A British Baker Puts a New Spin on Knafeh, a Classic Arabic Dessert
In his Jaffa café, London native Danny Phillips hopes that savory, sweet, and vegan pastries can bring Arabs and Jews together
Every Israeli has an opinion about which hummus is the best in the country. But real food connoisseurs will also tell you where to find Israel’s best knafeh, an exquisite cheese-filled pastry.
Knafeh, which can be bought in most Arab or Circassian bakeries in Israel, usually consists of one or two layers of thin and crunchy kadaif noodles, soft white cheese, sugar syrup, and ground pistachio nuts. Many varieties can be found in Lebanon, Jordan, the Palestinian territories, Syria, and northern Egypt; something very similar is made in Turkey and Greece. But knafeh is also part of Israel’s culinary DNA. One of Israeli songwriter Ehud Banai’s classic songs is called “Ha-knafeh metuka”—meaning “the knafeh is sweet”; the song waxes nostalgic about Jerusalem’s Old City, where you can easily stumble upon giant copper trays serving bright-orange knafeh, which is served warm with the cheese half-melted, accompanied by a tiny cup of strong Turkish coffee.
Earlier this year, a new café opened that has already been lauded by Israel’s knafeh-lovers as a force to be reckoned with. Knaffe Noga, a white-washed café-bar in Jaffa’s gentrified and artistic Noga district, serves a wide variety of the pastry. There are different sweet knafehs—classic or with halva, coconut, or cinnamon—and an impressive range of vegan variations, where coconut cream replaces the cheese. And then there’s Knaffe Noga’s main innovation: savory knafeh, served as a main course with a small cabbage salad on the side.
What raises eyebrows more than the types of knafeh sold at the café is the man behind it: Danny Phillips, a Brit. “It had to happen at some point,” Phillips told me with a smile in a recent interview. “It’s like pizza. No one blinks an eyelid that there are hundreds of kinds of pizzas and that everyone is doing it; it doesn’t matter. I think it’s a sign of what is happening in the world. I think that if there’s something beautiful like authentic Middle Eastern food, then everybody should try and do it.”
Phillips was born in London to an Israeli mother with Yemenite roots, while his father is British with Russian and Portuguese roots. In England, Phillips was a therapist and owned a fashion company, but his culinary background was limited: He had a flatmate in London who was a chef, with whom he opened a bruschetta stall in Portobello Market.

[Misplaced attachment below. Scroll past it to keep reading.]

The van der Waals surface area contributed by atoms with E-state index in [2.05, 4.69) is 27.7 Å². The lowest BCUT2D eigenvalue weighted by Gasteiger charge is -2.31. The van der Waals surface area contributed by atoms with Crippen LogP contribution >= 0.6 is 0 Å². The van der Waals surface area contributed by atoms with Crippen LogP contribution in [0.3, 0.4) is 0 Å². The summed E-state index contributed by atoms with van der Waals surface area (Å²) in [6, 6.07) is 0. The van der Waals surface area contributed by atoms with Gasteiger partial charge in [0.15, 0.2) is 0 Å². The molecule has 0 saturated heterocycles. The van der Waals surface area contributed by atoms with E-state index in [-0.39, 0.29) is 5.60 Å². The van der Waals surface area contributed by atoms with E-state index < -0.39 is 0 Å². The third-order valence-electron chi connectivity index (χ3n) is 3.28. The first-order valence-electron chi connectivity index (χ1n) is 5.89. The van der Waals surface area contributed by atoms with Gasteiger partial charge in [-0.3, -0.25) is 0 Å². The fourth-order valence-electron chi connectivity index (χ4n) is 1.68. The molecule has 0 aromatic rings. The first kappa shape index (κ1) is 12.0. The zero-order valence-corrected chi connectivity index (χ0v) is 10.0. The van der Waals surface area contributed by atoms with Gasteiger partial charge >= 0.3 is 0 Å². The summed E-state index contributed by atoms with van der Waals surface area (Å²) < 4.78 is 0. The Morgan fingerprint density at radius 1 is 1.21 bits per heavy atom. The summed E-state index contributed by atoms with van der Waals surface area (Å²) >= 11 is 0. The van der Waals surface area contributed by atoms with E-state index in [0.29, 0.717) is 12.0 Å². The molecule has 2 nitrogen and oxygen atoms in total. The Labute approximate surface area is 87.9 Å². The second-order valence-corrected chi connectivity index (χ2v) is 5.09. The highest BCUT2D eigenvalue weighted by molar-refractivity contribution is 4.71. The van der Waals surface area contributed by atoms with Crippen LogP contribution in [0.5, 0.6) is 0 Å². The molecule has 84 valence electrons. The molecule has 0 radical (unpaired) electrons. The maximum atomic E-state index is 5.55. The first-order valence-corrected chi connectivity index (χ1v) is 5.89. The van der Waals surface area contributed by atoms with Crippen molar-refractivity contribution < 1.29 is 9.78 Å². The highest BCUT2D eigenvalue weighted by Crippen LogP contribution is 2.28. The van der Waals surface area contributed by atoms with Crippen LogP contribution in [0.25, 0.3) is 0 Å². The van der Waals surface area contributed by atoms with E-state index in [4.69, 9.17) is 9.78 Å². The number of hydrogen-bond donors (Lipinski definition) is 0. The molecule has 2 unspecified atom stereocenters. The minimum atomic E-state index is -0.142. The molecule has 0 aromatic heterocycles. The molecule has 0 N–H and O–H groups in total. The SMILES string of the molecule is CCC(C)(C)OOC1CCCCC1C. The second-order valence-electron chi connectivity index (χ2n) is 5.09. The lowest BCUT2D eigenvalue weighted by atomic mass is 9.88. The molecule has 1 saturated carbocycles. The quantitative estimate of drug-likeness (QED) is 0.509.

He made aliyah in 2007, although he didn’t have any specific projects in mind. “My plan was to check out Israel and see what’s going to happen,” he told me.
Then he discovered the dessert that would become his passion.
“My first knafeh was in Daliyat al-Karmel [a Druze town near Haifa], when I first came over,” he said. “The combination of cheese and sweet didn’t sound right. It didn’t work for me in my head, and then I tried it and was really surprised. That’s the experience I remember—that sense of surprise, that feeling of tasting something you’ve never tasted before. And that’s exactly what we’re trying to transfer over to what we’re doing. When people try our savory knafeh they have the same reaction I had when I first had knafeh. That feeling of ‘it’s incredible, it’s brilliant, and I never thought of it!’ ”
Shiri Katz, food writer for Time Out Tel Aviv, has heard Phillips talk about the excitement of his first knafeh before. “Phillips told me that the first time he tasted knafeh he was in shock,” she told me. “And I can understand why. Real knafeh is like bursting out laughing in the middle of a party and all the while not being sure if the joke is on you. Ripe goat cheese stings you, and extreme sweetness floods all your senses. He told me he didn’t really like it at first but that it didn’t let go of him either, it became his obsession.”